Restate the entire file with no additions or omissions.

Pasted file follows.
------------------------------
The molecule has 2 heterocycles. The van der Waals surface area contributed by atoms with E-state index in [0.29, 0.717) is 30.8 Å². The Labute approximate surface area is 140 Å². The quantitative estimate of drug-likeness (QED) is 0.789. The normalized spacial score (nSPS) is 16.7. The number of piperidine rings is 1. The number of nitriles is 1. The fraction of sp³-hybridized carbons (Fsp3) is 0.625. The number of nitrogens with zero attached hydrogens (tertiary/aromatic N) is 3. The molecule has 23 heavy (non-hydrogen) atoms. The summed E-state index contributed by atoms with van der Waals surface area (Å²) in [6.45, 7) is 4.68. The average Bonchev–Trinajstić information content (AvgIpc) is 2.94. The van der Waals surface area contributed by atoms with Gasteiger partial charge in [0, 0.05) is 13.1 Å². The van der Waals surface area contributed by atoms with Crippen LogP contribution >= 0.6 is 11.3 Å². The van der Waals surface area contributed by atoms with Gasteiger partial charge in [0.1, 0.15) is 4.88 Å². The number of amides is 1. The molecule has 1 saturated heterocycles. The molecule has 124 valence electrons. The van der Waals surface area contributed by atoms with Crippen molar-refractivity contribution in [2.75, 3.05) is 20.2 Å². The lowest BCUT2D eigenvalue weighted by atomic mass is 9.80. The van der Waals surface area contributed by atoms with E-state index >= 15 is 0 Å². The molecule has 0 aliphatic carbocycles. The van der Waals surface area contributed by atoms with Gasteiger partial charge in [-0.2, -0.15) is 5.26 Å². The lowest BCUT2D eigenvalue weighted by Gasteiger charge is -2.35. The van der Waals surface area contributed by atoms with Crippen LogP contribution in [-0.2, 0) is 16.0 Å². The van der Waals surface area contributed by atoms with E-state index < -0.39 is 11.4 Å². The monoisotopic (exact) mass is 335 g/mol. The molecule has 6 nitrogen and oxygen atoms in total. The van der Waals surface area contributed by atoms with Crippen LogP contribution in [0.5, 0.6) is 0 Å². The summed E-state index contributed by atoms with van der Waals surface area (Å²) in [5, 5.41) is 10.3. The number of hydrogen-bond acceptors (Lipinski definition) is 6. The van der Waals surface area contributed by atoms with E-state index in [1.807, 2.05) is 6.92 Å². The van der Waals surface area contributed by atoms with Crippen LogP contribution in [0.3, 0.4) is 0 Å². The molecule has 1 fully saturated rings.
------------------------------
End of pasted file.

The molecule has 2 heterocycles. The van der Waals surface area contributed by atoms with E-state index in [0.29, 0.717) is 30.8 Å². The Labute approximate surface area is 140 Å². The quantitative estimate of drug-likeness (QED) is 0.789. The normalized spacial score (nSPS) is 16.7. The number of piperidine rings is 1. The number of nitriles is 1. The fraction of sp³-hybridized carbons (Fsp3) is 0.625. The number of nitrogens with zero attached hydrogens (tertiary/aromatic N) is 3. The molecule has 23 heavy (non-hydrogen) atoms. The summed E-state index contributed by atoms with van der Waals surface area (Å²) in [6.45, 7) is 4.68. The average Bonchev–Trinajstić information content (AvgIpc) is 2.94. The van der Waals surface area contributed by atoms with Gasteiger partial charge in [0, 0.05) is 13.1 Å². The van der Waals surface area contributed by atoms with Crippen LogP contribution >= 0.6 is 11.3 Å². The van der Waals surface area contributed by atoms with Gasteiger partial charge in [0.1, 0.15) is 4.88 Å². The number of amides is 1. The molecule has 1 saturated heterocycles. The molecule has 124 valence electrons. The van der Waals surface area contributed by atoms with Crippen molar-refractivity contribution in [2.75, 3.05) is 20.2 Å². The lowest BCUT2D eigenvalue weighted by atomic mass is 9.80. The van der Waals surface area contributed by atoms with E-state index >= 15 is 0 Å². The molecule has 0 aliphatic carbocycles. The van der Waals surface area contributed by atoms with Gasteiger partial charge in [-0.2, -0.15) is 5.26 Å². The lowest BCUT2D eigenvalue weighted by Gasteiger charge is -2.35. The van der Waals surface area contributed by atoms with Crippen LogP contribution in [-0.2, 0) is 16.0 Å². The van der Waals surface area contributed by atoms with E-state index < -0.39 is 11.4 Å². The monoisotopic (exact) mass is 335 g/mol. The molecule has 6 nitrogen and oxygen atoms in total. The van der Waals surface area contributed by atoms with Crippen LogP contribution in [0.5, 0.6) is 0 Å². The summed E-state index contributed by atoms with van der Waals surface area (Å²) in [5, 5.41) is 10.3. The number of hydrogen-bond acceptors (Lipinski definition) is 6. The van der Waals surface area contributed by atoms with E-state index in [1.807, 2.05) is 6.92 Å². The van der Waals surface area contributed by atoms with Crippen LogP contribution in [0.3, 0.4) is 0 Å². The molecule has 1 fully saturated rings.